CHITTAGONG, Bangladesh – Muhammad Yunus, Bangladesh’s “Banker to the Poor” who provides loans to help millions of people fight poverty by starting businesses, has won the Nobel Peace Prize.
Yunus, who shared the $1.4-million prize Friday with the Grameen Bank that he founded 30 years ago, pioneered the concept of “microcredit.” It allows very poor people, who don’t qualify for traditional loans, to get loans of as little as a few dollars without collateral. The banks’ shareholders are the impoverished people it supports.
Yunus, 65, and his bank were honored for “their efforts to create economic and social development from below,” announced the Norwegian Nobel Committee in Oslo, Norway.
As his jubilant nation cheered, Yunus told reporters in the capital of Dhaka that he wants “to work to create some more new things in the world” and would use the award money to start a company to produce inexpensive yet nutritional food for poor people and set up an eye hospital to treat impoverished patients.
Yunus said winning made him “feel more encouraged” about developing other “poverty alleviation” projects. He said he hoped “many countries will follow us” with programs to fight poverty.
In Oslo, the Nobel committee said “lasting peace cannot be achieved unless large population groups find ways in which to break out of poverty.
“Microcredit is one such means,” the committee said in a statement. “Development from below also serves to advance democracy and human rights.”
The Nobel shines a spotlight on a form of “social capitalism” that has gained currency in recent years, propelled by high-profile supporters like former President Clinton, rock star Bono and Microsoft founder Bill Gates.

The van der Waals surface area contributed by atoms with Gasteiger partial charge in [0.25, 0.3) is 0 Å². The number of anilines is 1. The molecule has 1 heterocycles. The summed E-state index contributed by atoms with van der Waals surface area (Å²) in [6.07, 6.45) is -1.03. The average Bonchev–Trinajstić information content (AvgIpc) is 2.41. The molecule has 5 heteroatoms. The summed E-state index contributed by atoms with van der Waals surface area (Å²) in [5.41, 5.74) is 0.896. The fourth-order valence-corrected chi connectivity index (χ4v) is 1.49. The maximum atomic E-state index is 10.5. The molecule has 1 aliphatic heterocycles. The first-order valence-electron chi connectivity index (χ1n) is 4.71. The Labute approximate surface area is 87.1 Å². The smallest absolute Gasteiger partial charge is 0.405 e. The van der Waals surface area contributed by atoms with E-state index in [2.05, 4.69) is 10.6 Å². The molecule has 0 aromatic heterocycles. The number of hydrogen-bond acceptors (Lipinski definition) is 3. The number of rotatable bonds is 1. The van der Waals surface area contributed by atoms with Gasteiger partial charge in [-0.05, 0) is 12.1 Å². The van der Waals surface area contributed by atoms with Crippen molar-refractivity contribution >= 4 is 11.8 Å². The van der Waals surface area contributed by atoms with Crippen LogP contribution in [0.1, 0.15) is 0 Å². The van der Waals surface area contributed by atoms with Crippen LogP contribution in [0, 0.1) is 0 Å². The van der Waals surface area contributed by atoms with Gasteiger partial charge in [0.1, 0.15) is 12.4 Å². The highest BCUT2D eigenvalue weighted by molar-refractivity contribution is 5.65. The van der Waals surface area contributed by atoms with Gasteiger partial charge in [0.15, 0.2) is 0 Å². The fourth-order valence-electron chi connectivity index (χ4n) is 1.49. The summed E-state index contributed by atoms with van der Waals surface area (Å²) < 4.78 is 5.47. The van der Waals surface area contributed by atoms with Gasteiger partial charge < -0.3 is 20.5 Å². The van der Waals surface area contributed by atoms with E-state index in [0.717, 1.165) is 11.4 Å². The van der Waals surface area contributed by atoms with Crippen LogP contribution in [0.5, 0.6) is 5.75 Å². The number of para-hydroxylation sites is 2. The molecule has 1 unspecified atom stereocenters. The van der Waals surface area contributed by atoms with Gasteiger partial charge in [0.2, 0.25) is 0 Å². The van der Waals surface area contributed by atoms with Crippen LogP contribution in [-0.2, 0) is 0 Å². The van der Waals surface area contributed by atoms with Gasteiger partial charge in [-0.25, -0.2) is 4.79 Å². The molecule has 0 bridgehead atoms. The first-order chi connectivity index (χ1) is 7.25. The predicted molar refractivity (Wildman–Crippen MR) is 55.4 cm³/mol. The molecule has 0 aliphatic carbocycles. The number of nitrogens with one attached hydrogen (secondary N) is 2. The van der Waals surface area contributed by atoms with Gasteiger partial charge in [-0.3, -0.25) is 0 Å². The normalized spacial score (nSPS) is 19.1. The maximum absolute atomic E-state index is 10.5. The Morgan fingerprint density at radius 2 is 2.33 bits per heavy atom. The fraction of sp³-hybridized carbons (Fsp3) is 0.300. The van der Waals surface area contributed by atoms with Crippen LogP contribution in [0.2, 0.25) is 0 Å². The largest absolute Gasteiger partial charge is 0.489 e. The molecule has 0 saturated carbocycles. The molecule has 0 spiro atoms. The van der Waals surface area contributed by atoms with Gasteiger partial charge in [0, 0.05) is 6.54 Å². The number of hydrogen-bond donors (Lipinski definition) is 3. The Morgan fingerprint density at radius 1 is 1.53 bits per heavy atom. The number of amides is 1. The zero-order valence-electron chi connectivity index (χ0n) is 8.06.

In August, Gates’ foundation gave Yunus’ Grameen Foundation $1.5 million for a program to extend its microfinance programs to 5 million more of the world’s poorest families. Three years ago, tech entrepreneur Craig McCaw provided $2 million to start up the Grameen Technology Center, which is using microcredit to finance cheap mobile service for people in Uganda and Rwanda.
Yunus’ “revolutionary” belief that the world’s poorest people were not only good credit risks but potentially big business has led to the creation of a multibillion-dollar microcredit industry that is now being courted by government leaders and investment banks eager to replicate Bangladesh’s success.
“I’ve always said he’s the closest I will ever come to meeting Gandhi. He’s simply unmoved by any obstacle or any argument,” said Bill Clapp, an heir to the Weyerhaeuser fortune and founder of Global Partnerships, a Seattle-based microfinance group that has partnered with Grameen in Central America.
Across the globe, more than 92 million poor people, the majority of them women, have taken loans as small as $20 and worked their way out of the most dire poverty, said organizers of the Microcredit Summit Campaign, a public-private partnership whose sponsors include Monsanto and Northbridge Capital Corp.
Yunus, who was nominated for the peace prize at least twice before, is the first person to win a Nobel Prize from Bangladesh, a country of 147 million. His Nobel Prize is a rare bright light in a country struggling to defeat Islamic terrorists, and which is chronically inundated by floods and battered by storms that blow in from the Bay of Bengal. The country, formerly known as East Pakistan, is bordered by the Bay of Bengal, India and Myanmar.
The prize is named after Alfred Nobel, a pacifist and entrepreneur who invented dynamite in 1866. Nobel left much of his wealth to establish the award, which has honored achievements in physics, chemistry, medicine, literature and efforts to promote peace since 1901.
Yunus received his doctorate in economics in 1969 from Nashville, Tenn.’s Vanderbilt University, where he was a Fulbright Scholar. He became an assistant professor of economics at Middle Tennessee State University later that year, before returning to Bangladesh where he joined the economics faculty at Chittagong University.
Yunus’ Grameen Bank has more than 6.6 million borrowers, 97 percent of whom are women. The bank has 2,226 branches and provides services in 71,371 villages across Bangladesh. The bank has given out more than $5.7 billion in loans, in payments averaging $130, and claims a repayment rate of more than 98 percent. The banks’ borrowers make up about two-thirds of its depositors.